The serene landscapes of my work are created though collaging strips of oil-stained paper onto natural birch panels. Tracts of ranch houses and other modern, architectural structures are carved directly into the wood and then stained with oil. This process creates permanent incisions into the panel itself. The juxtaposition of these two opposing forms and processes symbolize my exploration of the American Dream as it has evolved from my parents’ generation through mine.
The ranch house – the house I grew up in – represents the American “Baby Boomer” generation’s desire to own property and lead a traditional life in a suburban, familiar environment. Growing up here, I recognized that, in the name of stability, any deviations from the social norms were unaccepted – preventing people from expressing their individuality. People had to sacrifice desires to fit into the mold of the American Dream.
The landscapes in this work are presented with the same irony as the idyllic American Dream of my parents. Attracted to its beauty and breathtaking scenery, communities flocked to these landscapes, littering them and ruining the features that attracted them.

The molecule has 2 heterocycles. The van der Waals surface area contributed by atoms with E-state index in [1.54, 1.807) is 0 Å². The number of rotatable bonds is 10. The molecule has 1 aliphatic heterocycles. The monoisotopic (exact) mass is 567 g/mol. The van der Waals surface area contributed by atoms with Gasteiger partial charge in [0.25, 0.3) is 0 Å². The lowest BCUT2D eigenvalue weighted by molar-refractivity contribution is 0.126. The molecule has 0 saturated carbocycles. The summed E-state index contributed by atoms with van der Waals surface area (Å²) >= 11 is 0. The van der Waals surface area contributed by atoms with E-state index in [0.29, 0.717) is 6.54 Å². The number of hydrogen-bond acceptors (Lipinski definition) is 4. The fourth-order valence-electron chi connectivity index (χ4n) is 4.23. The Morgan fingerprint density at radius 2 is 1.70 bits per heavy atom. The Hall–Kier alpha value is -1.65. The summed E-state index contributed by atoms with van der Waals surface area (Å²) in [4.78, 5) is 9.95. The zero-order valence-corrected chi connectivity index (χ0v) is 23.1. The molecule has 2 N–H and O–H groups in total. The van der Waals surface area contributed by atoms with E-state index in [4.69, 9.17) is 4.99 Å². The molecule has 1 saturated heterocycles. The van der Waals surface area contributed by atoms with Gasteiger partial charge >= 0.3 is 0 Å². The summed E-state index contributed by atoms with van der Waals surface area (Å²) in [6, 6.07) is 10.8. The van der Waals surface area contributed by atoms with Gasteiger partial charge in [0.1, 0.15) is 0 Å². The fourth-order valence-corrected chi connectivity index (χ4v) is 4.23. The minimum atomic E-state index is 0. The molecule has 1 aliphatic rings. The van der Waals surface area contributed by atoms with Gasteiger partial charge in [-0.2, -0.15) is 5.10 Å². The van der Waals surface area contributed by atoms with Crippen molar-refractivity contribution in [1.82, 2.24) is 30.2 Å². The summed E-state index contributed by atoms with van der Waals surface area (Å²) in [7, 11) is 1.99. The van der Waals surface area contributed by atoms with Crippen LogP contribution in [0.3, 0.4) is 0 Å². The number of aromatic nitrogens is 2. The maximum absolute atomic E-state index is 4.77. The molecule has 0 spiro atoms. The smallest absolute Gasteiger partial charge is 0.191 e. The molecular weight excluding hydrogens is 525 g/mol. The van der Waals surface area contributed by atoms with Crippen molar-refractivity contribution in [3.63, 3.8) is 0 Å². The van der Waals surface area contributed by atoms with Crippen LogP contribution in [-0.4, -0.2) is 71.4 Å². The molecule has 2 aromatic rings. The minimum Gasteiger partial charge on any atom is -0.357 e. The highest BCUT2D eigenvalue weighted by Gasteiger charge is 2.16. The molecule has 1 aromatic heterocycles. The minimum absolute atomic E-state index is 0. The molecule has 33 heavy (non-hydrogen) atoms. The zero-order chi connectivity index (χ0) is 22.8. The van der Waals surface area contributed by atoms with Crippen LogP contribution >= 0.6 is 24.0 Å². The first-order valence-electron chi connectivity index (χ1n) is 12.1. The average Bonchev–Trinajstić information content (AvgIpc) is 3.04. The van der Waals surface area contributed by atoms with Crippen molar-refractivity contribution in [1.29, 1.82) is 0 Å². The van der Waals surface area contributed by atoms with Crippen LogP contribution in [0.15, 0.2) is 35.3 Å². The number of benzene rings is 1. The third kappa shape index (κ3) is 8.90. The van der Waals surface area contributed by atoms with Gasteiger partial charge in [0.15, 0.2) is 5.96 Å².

For my project at Weir Farm, I would like to expand on the ideas of my current body of work by exploring topiaries and other forms of landscaping. Ideas developed at the farm would be executed in a variety of forms. I have always been attracted to collage in all of its forms – 2D, 3D and interactive media because I can juxtapose several ideas into one piece. The exploration would have long standing inspiration for my future work.